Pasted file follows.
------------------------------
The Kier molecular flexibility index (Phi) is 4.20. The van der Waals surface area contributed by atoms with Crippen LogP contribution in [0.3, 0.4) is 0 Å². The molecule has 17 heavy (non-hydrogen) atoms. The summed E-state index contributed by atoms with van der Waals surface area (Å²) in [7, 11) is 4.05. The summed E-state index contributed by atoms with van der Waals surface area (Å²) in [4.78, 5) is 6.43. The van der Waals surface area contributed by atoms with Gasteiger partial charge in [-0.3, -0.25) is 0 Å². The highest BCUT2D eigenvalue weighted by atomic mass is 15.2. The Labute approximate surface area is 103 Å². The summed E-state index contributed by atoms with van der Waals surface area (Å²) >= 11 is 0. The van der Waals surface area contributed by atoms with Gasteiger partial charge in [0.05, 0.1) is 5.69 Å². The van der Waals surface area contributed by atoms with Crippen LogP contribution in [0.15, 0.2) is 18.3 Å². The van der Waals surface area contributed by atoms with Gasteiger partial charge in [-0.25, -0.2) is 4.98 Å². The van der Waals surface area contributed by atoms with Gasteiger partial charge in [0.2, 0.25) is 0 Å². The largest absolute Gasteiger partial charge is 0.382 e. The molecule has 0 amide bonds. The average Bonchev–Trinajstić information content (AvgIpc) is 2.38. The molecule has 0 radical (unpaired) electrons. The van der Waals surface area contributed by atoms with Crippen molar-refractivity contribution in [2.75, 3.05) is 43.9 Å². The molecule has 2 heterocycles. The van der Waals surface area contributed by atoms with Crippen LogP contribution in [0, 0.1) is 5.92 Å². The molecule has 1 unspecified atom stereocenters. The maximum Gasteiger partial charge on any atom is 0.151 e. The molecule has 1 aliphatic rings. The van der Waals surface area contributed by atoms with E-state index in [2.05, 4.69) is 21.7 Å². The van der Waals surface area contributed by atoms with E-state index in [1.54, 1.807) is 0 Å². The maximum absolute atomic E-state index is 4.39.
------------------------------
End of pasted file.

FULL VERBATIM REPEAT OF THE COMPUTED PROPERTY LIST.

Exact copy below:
The Kier molecular flexibility index (Phi) is 4.20. The van der Waals surface area contributed by atoms with Crippen LogP contribution in [0.3, 0.4) is 0 Å². The molecule has 17 heavy (non-hydrogen) atoms. The summed E-state index contributed by atoms with van der Waals surface area (Å²) in [7, 11) is 4.05. The summed E-state index contributed by atoms with van der Waals surface area (Å²) in [4.78, 5) is 6.43. The van der Waals surface area contributed by atoms with Gasteiger partial charge in [-0.3, -0.25) is 0 Å². The highest BCUT2D eigenvalue weighted by atomic mass is 15.2. The Labute approximate surface area is 103 Å². The summed E-state index contributed by atoms with van der Waals surface area (Å²) >= 11 is 0. The van der Waals surface area contributed by atoms with Gasteiger partial charge in [0.05, 0.1) is 5.69 Å². The van der Waals surface area contributed by atoms with Crippen LogP contribution in [0.15, 0.2) is 18.3 Å². The van der Waals surface area contributed by atoms with Gasteiger partial charge in [-0.25, -0.2) is 4.98 Å². The van der Waals surface area contributed by atoms with Gasteiger partial charge in [0.2, 0.25) is 0 Å². The largest absolute Gasteiger partial charge is 0.382 e. The molecule has 0 amide bonds. The average Bonchev–Trinajstić information content (AvgIpc) is 2.38. The molecule has 0 radical (unpaired) electrons. The van der Waals surface area contributed by atoms with Crippen molar-refractivity contribution in [2.75, 3.05) is 43.9 Å². The molecule has 2 heterocycles. The van der Waals surface area contributed by atoms with Crippen LogP contribution in [0, 0.1) is 5.92 Å². The molecule has 1 unspecified atom stereocenters. The maximum Gasteiger partial charge on any atom is 0.151 e. The molecule has 1 aliphatic rings. The van der Waals surface area contributed by atoms with E-state index in [2.05, 4.69) is 21.7 Å². The van der Waals surface area contributed by atoms with E-state index in [1.54, 1.807) is 0 Å². The maximum absolute atomic E-state index is 4.39.